This month’s Kent Star is Rachel Muir, who won targetjobs Undergraduate of the Year Award Celebrating Neurodiverse Talent. Rachel explains why she applied (spoiler – it was a bigger competition that she realised!), how she is finding her internship at Rolls-Royce and her advice for other students. Hear from Rolls-Royce Researcher Rachel:
“Hello everyone, I’m Rachel! I’m currently in my penultimate year of computer science and working towards starting a PhD in software verification. Outside of academia, I enjoy spending time in The Shed, within Cornwallis, where Tinker Soc is held. Designing different projects and working on them with friends is one of my favourite activities. In the evenings, I love free-style ice skating, bike rides down the incredible Canterbury bike trails and spending time with my friends through activities such as guitar or gaming.”
Tell us about winning targetjobs Undergraduate of the Year Award Celebrating Neurodiverse Talent.
“My original impression of the Undergraduate of the Year award was that I was applying for an internship with Rolls-Royce. Later I found out that it was a UK-wide competition that held quite a lot of weight. It was quite the shock to find out the scale of the award and I certainly felt out of my depth.
However, as time went on, I met some fellow contestants online who were shortlisted for winning, and others who worked at R2 Factory, connected to the internship. Getting to know the other contestants, and learning more about who would be attending the awards and what the experience would be like, was a great comfort for me. I’d never been to a large event in front of so many people, and as someone who usually remains out of the attention of others, this was a new challenge.
On the day of the awards, I got to meet all the shortlisted contestants in person as well as James Corbin, Head of Careers and Employability at Kent, whom I was really glad came to support me! It was amazing to meet others who had made it to the award ceremony, and knowing they were also neurodiverse gave me a sense of pride and recognition for us achieving something amazing. With 300 people in the room, there was certainly an atmosphere of excitement, anticipation and nerves. Hearing the backstories for the awards was a reminder that one person can reach such a vast number of people, and you could see the emotional effect some of the awards had on the room.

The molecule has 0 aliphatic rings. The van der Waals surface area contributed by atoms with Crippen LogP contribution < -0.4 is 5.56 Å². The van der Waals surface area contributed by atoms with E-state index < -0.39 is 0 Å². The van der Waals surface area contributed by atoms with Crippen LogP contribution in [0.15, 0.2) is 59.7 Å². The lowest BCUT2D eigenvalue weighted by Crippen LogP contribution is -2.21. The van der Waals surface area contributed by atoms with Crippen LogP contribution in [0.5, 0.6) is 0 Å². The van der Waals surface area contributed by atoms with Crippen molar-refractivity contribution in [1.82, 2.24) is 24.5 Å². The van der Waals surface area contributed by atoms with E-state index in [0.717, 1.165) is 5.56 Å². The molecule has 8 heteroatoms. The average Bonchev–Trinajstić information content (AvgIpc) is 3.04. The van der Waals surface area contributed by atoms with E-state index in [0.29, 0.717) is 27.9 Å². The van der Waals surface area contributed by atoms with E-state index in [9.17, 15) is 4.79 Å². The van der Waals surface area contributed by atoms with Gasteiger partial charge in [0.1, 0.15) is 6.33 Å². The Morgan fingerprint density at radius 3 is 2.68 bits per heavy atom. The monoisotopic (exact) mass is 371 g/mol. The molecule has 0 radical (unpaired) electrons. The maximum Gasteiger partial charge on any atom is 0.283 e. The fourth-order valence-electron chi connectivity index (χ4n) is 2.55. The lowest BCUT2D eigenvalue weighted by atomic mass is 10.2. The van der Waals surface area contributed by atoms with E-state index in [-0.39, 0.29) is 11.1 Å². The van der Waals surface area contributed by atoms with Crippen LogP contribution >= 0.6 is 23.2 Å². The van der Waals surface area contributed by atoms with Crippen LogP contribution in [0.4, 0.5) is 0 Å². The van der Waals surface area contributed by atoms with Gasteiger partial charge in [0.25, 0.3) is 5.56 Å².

As overwhelmed as I was when it was announced, I was honoured to win the award for the neurodiversity category and humbled by all the different challenges overcome and accomplishments from the other winners and short-listed contestants. I’ve really enjoyed the first couple of weeks of the internship learning so many new things, and I can’t wait to see what the next 10 weeks brings me.”
What advice would you give to other students?
“I said earlier that I didn’t quite understand the scale of the award when I first applied. This may have been the reason I didn’t hesitate much when applying, as if I knew the scale, I may have assumed I couldn’t win and never applied.
I would urge anyone to apply for anything that piques their interest, whether it’s an award or an opportunity that arises. Even if you have doubts about how far you may get, or whether you have a chance of winning, you can always give it a go. If you’re interested about a subject, why would you not be able to do it?”
What are your plans for the next year?
“I hope to travel during the summer and explore a little bit more of England, and the world. I would like to try and incorporate some small coding camps or competitions during my travel and gain more experience. Hopefully I will learn more about programming, but my favourite part of travelling is learning about other people’s backgrounds, cultures, what they’ve learnt and what I can learn from them. After my final year ends, my intention is to start a PhD and see where it leads me.”